How is this possible that I didn't know how bad her sight was you ask? Well Snapper has lived in the bush most of her life - swimming across rivers, running down rocks cliffs, bush walking in steep wild country and always letting me know when she needed to stop and think or take her time. In fact, much of the time, given the "go ahead" command she led me. I discovered the bush through her wonderful dog sense.
It is only in the last month or so that she has been totally unable to find and retrieve her stick from the river. (easier for dogs to see moving objects that still objects) and started asking me to clip a lead on her when we walk in unfamiliar places or when the daylight is failing. She comes up slowly beside me, walks at heel and then skips and walks on at a confident clip when I put the lead on her!
She has saved me from stepping on a death adder and found the joey that I was rearing had got caught in a fence. Her ability to learn is only limited by my willingness to spend the time to watch and listen to what she is saying. From the age of three months or so I would ask to her "show me" when she barked. I would follow her to where she led me and truly take the time to notice what it was... someone coming up the road a kilometre away, someone walking up to the gate in the dark winter rain, a snake, a rabbit, sheep disturbed in the paddock across the road. Once I knew what it was I would say thankyou and that was that. At six months I had to take her to obedience classes because she was so fiercely protective that I was concerned that she would get herself into trouble. Someone approaching from the other side of a football sized field was "too close" for her. I was fortunate to have a fantastic x- dog bomb squad trainer. He taught me to have the skill and confidence to train her to respond to the really important commands. No! Stay! Come! Go Ahead! Show me! and, for me, the really important one "Cuddle" which is how we ended our fierce growling and wrestling games. When I want the growling to stop I just say " that's enough now" and then "Cuddle" and she comes up and puts her head under my arm so I can cuddle her and stroke her tummy.
She doesn't really like having her head "patted". Bum or chest rub? Absolutely! Ears scratched? Yes please!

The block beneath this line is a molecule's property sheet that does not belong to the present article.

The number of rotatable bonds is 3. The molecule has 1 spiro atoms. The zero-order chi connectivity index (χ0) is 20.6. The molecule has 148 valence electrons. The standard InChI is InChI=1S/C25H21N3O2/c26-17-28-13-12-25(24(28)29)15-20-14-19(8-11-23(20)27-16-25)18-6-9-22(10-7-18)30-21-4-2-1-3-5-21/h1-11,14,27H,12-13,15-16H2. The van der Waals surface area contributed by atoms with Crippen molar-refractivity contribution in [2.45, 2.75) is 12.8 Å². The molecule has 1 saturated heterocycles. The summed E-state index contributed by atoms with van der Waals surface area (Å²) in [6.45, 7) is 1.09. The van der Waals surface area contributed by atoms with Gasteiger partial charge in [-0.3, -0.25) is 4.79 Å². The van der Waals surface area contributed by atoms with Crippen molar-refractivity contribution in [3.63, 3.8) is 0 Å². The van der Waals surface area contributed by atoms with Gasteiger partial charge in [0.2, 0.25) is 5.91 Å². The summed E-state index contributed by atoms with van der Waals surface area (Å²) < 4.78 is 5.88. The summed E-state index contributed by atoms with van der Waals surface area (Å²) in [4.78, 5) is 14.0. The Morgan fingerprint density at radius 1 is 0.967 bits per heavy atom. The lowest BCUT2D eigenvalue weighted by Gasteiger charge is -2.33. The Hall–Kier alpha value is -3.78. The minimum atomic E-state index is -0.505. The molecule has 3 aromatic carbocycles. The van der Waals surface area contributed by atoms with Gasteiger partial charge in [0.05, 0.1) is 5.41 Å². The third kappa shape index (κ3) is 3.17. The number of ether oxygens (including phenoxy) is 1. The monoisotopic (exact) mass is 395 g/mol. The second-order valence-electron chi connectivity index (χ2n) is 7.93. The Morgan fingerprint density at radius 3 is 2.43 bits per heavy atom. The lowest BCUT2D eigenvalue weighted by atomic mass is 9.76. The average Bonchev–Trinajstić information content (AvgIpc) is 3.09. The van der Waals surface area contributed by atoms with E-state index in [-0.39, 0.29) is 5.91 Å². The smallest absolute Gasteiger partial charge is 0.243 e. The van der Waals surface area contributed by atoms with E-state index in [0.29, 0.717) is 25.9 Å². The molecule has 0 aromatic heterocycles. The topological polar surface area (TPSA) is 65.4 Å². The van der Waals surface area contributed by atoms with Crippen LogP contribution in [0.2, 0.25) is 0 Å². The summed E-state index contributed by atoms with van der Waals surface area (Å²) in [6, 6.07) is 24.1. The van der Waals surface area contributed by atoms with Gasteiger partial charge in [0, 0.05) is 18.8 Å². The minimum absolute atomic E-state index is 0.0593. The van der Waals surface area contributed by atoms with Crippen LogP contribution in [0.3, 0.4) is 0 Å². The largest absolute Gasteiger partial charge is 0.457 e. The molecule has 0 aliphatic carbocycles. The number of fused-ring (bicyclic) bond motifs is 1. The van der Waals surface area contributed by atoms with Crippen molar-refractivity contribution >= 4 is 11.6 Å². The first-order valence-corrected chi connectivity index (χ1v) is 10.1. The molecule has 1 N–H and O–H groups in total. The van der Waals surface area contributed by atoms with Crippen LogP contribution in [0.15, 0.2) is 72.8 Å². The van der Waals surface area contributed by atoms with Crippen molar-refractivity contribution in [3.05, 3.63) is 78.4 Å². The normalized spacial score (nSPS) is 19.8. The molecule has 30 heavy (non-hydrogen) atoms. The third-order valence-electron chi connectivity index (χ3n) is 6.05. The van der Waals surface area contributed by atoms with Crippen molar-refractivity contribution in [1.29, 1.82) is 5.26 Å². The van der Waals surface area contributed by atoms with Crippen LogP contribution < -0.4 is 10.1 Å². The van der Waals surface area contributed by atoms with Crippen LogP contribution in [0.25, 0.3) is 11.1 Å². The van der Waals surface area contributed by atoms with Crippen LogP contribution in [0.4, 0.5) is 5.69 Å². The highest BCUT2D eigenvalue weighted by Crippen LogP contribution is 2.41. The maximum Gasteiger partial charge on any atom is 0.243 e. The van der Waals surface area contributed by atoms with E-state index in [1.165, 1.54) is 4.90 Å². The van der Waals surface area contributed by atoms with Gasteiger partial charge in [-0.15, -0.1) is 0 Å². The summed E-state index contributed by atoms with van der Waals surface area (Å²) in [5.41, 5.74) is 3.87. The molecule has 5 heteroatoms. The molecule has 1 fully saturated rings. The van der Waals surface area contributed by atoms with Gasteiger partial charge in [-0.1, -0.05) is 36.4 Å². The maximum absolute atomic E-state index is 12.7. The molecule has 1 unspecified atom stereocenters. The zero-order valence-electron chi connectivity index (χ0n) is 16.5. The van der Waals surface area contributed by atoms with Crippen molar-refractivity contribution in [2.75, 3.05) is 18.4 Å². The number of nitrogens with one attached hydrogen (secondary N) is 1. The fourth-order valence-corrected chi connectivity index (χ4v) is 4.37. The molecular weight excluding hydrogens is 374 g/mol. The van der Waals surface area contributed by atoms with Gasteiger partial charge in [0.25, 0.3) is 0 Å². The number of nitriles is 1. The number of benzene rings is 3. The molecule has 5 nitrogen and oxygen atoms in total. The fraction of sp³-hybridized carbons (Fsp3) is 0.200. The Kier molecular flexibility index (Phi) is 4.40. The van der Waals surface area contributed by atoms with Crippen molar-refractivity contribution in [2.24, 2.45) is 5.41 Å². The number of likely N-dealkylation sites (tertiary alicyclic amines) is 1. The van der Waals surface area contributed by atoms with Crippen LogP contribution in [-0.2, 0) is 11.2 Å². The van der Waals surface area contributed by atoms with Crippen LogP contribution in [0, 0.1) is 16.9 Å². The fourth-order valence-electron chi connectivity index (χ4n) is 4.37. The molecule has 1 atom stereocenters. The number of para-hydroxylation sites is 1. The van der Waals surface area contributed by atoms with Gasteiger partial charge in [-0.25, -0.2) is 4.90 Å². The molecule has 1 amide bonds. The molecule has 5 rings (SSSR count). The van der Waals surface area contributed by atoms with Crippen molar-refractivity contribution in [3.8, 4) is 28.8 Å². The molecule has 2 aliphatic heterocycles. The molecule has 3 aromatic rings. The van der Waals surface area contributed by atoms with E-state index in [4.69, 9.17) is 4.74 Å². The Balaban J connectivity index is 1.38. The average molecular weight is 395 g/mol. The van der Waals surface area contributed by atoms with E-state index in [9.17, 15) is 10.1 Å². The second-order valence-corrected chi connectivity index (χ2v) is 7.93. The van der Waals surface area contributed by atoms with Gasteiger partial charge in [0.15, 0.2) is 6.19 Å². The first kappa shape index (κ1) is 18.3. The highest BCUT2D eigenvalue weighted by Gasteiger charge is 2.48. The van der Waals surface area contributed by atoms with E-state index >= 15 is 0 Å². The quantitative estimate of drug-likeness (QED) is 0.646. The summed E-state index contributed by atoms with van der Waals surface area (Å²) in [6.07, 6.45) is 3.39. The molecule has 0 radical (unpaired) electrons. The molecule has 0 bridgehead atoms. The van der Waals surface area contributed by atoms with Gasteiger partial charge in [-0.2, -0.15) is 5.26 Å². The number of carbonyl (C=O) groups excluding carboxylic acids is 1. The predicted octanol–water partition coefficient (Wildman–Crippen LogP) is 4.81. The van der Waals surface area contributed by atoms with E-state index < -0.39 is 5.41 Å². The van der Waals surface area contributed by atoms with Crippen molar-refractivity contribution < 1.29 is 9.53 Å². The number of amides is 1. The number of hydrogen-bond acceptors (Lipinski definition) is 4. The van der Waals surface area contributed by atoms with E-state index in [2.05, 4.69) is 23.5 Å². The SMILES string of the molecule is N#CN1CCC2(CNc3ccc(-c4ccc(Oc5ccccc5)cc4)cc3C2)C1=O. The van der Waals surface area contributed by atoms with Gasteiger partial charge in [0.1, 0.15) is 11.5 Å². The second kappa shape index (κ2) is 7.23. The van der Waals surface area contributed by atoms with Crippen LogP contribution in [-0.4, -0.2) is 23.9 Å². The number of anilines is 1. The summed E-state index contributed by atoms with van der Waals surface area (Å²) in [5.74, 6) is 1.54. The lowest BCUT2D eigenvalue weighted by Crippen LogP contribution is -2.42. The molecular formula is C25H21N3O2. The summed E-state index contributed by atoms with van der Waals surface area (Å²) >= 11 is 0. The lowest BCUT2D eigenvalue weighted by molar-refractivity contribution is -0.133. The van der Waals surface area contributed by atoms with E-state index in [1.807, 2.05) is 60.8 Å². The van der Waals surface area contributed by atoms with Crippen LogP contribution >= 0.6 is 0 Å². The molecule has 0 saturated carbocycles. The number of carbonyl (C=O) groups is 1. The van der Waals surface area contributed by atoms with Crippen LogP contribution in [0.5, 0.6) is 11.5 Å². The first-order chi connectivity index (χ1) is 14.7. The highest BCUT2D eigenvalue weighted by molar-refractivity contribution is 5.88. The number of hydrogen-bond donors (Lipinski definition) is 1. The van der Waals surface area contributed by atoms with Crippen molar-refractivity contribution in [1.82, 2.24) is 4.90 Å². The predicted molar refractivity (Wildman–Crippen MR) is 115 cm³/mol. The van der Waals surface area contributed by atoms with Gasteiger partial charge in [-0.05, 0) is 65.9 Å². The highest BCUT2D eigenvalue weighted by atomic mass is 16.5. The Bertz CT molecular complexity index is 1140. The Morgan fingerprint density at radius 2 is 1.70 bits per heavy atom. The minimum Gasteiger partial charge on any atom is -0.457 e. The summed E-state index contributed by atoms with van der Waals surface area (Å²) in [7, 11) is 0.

Snapper has never been a "fussy" dog. In fact, for a long time I used to cry because she seemed so independent but...she is ALWAYS there..just at arms length. She knows when I am sad and sick. At twelve months of age she wouldn't let the ambulance guys in to take me away - she had lay beside me for four days - I had pneumonia. I eventually had to phone someone she trusted to come and get her so the ambulance could take me to hospital.
She has never wandered away even when I have left the gate open.
I just don't know what I will do when her time comes.
She is the love of my life.
So....congratulations on getting yourself a cattle dog!
They truly are the gift of a life time.
The stories of what the have done with and for people in the Australian outback are amazing.
And yes they have an extraordinary sense of humour.
My friend Heather's mum visited, Heather, who didn't like her mother at all, escaped outside to the horses. 45 minutes later she returned looking for her mother. We eventually found her in the toilet. Snapper had posted herself at the door and wouldn't let her out! No barking or growling- just the cattle dog "eye".
She still rides on the front seat with her "arm" on the arm rest and her gaze firmly fixed on the driver of the car beside us.
She rearranges the pillows on the bed so that he has her arm on the pillow that she has placed beside herself.
This is crazy- I didn't realise that I had so much to say about Snapper and the wonder that is Australian cattle dogs.
I hope you have a great life together.
very best wishes
Clare and Snapper